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Honeymoon in the Highlands


Forget sangria and sunburn. True romance is roaring log fires, Gothic castles and Wuthering Heights-esque landscapes – and historic Inverness has it all…

View of Loch Lomond from Conic Hill @ VisitScotland

There’s a gentle knock on our cabin door. I slowly open my eyes and realise we’ve finally arrived at our dream honeymoon destination. I rush to the window, and there before me is the most incredible view. No, not of palm trees and gently lapping waves on a sun-drenched beach. This view is an altogether more ruggedly romantic beast – it’s of ominous black mountains silhouetted against the slowing rising sun. This is the gateway to the Scottish highlands.

Sleeper train through the highlands @ VisitScotland

Full of beans, having had a decent kip on the overnight Caledonian Sleeper train from London to Inverness, I pounce on my newly wedded husband only to be told to go bother someone else and let him sleep. Charming. Unfortunately, what I felt as a gentle rhythm of the train lulling me into a deep sleep, my other half described as nine hours of being knocked about in a tin can as the train wound its way 700km (as the crows flies) northwards. Still, he cheered up immensely once he took off the eye mask and got an eyeful of the highlands just the other side of the window.

King and Queen of the Castle

Kessock Bridge and Dingwall @ VisitScotland

Disembarking at Inverness train station we picked up our hire car and headed towards the ancient town of Dingwall just a 20-minute drive away, taking in the rolling landscape and seascapes of the Black Isle as we drove over the iconic Kessock Bridge.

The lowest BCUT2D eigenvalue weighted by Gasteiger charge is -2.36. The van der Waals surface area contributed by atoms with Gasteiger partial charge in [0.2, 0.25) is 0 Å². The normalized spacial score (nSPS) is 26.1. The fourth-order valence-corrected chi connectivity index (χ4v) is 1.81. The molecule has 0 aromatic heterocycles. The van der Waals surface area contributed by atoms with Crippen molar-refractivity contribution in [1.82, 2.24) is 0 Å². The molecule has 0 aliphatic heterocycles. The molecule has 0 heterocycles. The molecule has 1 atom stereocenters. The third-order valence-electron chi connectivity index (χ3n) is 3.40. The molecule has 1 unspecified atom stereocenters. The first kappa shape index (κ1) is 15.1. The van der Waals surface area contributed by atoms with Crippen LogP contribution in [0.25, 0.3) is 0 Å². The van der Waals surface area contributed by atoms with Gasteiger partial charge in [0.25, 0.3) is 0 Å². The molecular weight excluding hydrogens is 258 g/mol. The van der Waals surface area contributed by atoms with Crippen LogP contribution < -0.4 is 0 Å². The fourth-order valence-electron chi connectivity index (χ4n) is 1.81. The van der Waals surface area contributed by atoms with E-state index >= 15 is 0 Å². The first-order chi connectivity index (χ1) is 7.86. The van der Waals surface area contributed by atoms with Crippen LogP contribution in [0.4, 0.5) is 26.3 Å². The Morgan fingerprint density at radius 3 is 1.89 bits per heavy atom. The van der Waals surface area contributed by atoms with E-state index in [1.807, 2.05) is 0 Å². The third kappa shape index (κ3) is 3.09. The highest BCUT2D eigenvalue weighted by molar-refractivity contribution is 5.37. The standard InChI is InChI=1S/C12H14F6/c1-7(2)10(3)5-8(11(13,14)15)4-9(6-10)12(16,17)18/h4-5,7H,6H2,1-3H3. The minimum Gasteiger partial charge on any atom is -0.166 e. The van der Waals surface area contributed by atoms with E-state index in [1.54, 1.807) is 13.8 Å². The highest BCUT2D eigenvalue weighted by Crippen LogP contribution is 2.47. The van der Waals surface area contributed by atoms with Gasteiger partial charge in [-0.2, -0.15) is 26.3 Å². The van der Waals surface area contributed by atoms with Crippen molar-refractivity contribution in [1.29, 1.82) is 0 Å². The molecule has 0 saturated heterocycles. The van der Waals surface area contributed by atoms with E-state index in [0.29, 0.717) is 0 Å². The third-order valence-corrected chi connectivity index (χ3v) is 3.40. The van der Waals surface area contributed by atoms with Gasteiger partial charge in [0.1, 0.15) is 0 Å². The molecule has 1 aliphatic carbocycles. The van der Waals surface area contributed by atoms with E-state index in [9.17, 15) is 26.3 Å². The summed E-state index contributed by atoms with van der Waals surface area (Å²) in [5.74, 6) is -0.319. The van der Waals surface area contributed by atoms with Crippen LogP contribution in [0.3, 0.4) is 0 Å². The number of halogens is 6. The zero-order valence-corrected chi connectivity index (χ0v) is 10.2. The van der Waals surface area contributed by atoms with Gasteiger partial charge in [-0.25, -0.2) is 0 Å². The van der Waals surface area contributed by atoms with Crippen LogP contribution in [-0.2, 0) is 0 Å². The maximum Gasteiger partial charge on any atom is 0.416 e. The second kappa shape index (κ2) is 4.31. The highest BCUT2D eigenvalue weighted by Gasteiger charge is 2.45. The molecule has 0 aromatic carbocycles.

Tulloch Castle

Perched high on top of a hill overlooking the town, we felt excited as we drove up the gravelled drive to our new home for the next few days, the dinky but perfectly formed Tulloch Castle. Small it may be, but from the outside it had everything a self-respecting castle should have – from beautiful turrets to heavy oak doors. On entering the candlelit foyer, we discovered this place was a gem both inside and out. Dark and Gothic, with winding oak staircases and a huge roaring fire, Tulloch Castle was the real McCoy. We were greeted warmly by the hotel’s assistant manager, Milena, and shown to the honeymoon suite, which was everything we could hope for and more – high ceilings, four-poster bed, a sleek bathroom, and patio doors leading out on to a huge roof terrace with views of the town below.

Gateway to the Highlands

Loch Ussie @ VisitScotland. Driving through the highlands @ Ziggy Opoczynska

Lovely as the room was, we were eager to explore, so we jumped back in the motor and set the Sat Nav for the infamous Isle of Skye, just a three-hour journey away. Inverness’s moniker is the Gateway to the Highlands, because they literally are on the doorstep, and so we soon found ourselves winding our way through magnificent scenery. From mirror-like locks and pine-scented wooded glens to the spectacular snow-topped mountains themselves, the landscape was ever changing, always breath-taking. And then we saw a castle…

There can be only one

Eilean Donan Castle @ VisitScotland

…But not any old castle – this was Eilean Donan, the setting for a host of classic films, such as The Wicker Man and Highlander. Sitting on an island where three great sea lochs meet, it’s no surprise then that this castle is recognised as one of the most well-known images of Scotland all over the world. Exploring the castle was made all the more exciting knowing we were walking in the footsteps of film stars such as Britt Ekland (hubby well excited) and Christopher Lambert (be still my beating heart!). The Eilean Donan is in perfect condition, having been reconstructed in the 1930s, and a nice touch is the staff – all dressed in 13th-century attire – who talked us through the history of the castle.